Our research lab is focused on the study of basic and applied ecology of freshwater and marine fisheries to understand linkages between life history and exploitation of fish populations by human activities. We use manipulative experiments, field studies, and long-term data sets in combination to explore the roles humans play in driving variation in fish populations. Our interests span a variety of species and systems in which we study applied fisheries management problems, as well as investigate the mechanisms of fisheries induced evolutionary change.

Fundamentally, we seek to explore how human activities can impact the genetics, reproductive ecology, and behavior of sport fishes, ultimately translating findings into meaningful and effective conservation actions.

Lab opportunities

Prospective students and interns can see opportunities in our lab here.

Ancient Sport Fish of Illinois

Gars (Lepisosteidae) and bowfin (Amia calva) are among North America’s most primitive native fishes. Often thought of as “trash fish,” these species have had a bad rap for decades — thought to negatively impact more desirable sport fish through predation and competition. Research has shown, however, that these top predators play a very important role in maintaining balance and diversity throughout the ecosystem.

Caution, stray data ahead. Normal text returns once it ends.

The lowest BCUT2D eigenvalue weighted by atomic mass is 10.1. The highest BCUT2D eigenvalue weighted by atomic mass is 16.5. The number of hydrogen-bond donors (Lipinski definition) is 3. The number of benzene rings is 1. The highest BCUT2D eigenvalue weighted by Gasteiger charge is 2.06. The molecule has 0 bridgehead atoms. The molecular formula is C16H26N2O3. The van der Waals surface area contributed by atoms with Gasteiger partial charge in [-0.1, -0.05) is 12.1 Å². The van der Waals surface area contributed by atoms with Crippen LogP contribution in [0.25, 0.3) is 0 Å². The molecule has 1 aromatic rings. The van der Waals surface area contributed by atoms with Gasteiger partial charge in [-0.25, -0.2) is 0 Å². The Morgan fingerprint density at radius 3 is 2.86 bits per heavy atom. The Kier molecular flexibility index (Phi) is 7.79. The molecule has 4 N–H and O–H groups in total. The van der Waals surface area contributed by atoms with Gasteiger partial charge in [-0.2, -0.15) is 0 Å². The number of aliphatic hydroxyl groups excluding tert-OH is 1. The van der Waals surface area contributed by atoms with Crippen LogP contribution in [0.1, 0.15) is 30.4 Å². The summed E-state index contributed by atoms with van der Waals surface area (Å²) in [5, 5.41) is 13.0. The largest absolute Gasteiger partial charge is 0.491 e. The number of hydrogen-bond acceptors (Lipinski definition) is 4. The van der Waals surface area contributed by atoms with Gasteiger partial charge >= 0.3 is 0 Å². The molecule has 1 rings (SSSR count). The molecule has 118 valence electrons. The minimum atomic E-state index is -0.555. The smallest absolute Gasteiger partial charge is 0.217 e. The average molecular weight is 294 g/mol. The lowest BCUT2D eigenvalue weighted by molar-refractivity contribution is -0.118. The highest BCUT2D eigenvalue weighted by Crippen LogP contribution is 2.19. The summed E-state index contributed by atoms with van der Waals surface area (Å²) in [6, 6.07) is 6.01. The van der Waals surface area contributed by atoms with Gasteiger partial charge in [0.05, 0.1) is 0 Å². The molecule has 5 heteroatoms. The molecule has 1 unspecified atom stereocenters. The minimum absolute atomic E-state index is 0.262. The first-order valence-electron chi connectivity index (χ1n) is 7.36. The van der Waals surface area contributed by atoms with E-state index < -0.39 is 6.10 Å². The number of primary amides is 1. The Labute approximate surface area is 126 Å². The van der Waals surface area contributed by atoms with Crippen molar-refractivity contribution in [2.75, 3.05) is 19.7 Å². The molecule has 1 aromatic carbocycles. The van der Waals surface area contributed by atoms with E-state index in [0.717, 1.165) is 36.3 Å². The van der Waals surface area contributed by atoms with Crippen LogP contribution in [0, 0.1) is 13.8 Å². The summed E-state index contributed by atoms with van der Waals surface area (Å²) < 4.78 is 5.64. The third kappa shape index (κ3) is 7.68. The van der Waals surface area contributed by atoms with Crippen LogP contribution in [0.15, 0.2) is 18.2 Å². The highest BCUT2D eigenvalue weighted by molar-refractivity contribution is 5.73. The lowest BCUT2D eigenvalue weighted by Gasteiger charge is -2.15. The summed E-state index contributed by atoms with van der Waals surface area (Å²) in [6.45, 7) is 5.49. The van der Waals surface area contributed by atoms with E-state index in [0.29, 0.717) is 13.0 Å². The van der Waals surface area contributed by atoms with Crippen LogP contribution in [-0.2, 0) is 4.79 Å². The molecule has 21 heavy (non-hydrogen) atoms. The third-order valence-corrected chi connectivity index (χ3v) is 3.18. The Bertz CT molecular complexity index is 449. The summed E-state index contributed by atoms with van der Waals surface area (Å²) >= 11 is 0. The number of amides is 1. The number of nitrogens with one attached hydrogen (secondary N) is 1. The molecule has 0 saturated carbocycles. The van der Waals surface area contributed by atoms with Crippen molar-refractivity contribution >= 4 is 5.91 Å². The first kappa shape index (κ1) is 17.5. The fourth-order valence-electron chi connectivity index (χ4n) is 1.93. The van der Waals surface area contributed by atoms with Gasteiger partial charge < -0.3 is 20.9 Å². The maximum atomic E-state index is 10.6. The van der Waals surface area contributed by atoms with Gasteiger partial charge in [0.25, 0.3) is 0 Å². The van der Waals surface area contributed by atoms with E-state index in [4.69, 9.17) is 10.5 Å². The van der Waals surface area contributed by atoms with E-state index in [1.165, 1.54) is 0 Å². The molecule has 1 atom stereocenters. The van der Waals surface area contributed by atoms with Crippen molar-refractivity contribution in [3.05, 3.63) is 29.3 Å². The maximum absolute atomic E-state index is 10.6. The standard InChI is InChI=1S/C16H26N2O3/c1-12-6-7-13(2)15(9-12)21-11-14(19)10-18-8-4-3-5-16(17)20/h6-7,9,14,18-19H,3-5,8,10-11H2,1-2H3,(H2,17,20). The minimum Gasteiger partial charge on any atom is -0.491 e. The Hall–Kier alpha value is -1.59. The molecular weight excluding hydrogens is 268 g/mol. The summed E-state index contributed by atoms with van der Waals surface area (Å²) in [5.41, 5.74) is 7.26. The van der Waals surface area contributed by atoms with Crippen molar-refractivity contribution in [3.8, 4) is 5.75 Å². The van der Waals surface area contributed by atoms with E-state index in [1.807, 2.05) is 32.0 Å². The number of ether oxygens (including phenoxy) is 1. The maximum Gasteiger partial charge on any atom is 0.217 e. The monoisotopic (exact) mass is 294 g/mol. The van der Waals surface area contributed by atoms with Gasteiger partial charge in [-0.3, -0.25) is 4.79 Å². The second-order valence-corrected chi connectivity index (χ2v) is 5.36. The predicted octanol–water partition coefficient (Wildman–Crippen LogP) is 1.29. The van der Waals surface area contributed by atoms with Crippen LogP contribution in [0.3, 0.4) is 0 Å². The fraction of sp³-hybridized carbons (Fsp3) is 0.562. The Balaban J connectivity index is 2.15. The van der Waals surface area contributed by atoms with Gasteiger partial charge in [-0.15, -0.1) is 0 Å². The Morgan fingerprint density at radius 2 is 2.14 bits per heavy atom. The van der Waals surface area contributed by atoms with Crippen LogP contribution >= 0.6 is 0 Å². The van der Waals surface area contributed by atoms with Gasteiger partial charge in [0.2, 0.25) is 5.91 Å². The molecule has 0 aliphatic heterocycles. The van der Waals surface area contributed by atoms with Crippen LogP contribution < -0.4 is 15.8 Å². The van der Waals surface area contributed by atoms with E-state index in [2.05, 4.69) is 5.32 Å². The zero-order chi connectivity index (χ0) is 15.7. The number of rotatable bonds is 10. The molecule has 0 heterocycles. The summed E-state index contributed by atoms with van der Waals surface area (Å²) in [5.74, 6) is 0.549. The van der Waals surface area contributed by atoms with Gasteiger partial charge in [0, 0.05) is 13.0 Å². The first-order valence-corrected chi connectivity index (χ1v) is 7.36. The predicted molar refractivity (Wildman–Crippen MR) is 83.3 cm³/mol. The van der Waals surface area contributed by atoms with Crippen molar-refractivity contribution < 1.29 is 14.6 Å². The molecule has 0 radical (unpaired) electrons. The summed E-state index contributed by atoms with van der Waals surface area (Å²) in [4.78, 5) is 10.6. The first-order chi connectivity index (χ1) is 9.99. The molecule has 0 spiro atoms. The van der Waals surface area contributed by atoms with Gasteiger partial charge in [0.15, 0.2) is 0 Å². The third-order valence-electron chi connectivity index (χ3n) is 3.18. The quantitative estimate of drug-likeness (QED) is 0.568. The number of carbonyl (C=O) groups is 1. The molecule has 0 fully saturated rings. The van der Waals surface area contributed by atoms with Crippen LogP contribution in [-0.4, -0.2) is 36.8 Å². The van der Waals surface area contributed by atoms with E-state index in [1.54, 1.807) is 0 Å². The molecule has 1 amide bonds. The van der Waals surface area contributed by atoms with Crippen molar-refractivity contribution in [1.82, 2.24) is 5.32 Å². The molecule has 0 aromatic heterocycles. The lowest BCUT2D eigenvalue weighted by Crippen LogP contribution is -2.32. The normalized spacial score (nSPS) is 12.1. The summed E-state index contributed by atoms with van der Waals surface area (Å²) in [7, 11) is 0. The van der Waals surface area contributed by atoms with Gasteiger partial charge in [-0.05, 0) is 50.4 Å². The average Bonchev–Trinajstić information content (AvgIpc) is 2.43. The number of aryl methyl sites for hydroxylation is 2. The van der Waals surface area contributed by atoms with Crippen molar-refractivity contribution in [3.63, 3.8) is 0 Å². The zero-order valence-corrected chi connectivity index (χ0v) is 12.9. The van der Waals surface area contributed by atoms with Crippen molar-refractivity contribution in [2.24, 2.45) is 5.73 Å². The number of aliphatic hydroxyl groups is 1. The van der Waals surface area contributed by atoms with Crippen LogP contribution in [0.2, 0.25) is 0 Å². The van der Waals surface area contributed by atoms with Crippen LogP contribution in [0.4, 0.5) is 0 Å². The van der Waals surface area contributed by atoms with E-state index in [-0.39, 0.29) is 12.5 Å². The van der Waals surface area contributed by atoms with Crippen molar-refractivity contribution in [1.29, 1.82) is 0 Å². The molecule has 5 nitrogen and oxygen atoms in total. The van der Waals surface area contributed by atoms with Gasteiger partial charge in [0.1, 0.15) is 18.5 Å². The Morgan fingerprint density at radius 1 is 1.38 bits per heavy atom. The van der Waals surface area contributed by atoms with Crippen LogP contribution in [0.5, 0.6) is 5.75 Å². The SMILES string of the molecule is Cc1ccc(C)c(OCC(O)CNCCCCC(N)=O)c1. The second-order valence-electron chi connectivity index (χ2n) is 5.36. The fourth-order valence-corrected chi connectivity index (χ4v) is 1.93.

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Natural Reproduction of Lake Michigan Lake Trout

Lake trout supported an important commercial and sport fishery in the Great Lakes until sea lamprey, overfishing, and pollution decimated naturally reproducing populations. By the 1950s, the combination of these factors resulted in the extirpation of lake trout from Lake Michigan. For several decades, management agencies have been working to re-establish self-sustaining, naturally reproducing lake trout populations in Lake Michigan through sea lamprey control programs and hatchery stocking. Recent increases in the proportion of unmarked lake trout adults in fall spawning surveys has revealed the possibility that adults are successfully spawning on deep-water reefs in southern Lake Michigan and that steps are being made toward rehabilitation of lake trout in Lake Michigan. In particular, the proportion of wild to stocked lake trout captured at spawning sites in Illinois has approached 50% in recent years, suggesting that significant natural recruitment is occurring in southern Lake Michigan.

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Science of Angling

Anglers are happiest when they catch many fish, or large trophy fish, or both. Traditionally applied research in fisheries management has focused heavily on populations dynamics and understanding how food availability, habitat, growth rates and fishing mortality affect fishing quality.  At SFEL, we take a different approach, exploring how the act of fishing can alter the physiological,  behavioral and evolutionary characteristics of populations, and thus impacting vulnerability to angling. Essentially, the research questions we tackle boil down to the question, “What drives a fish to strike a lure?”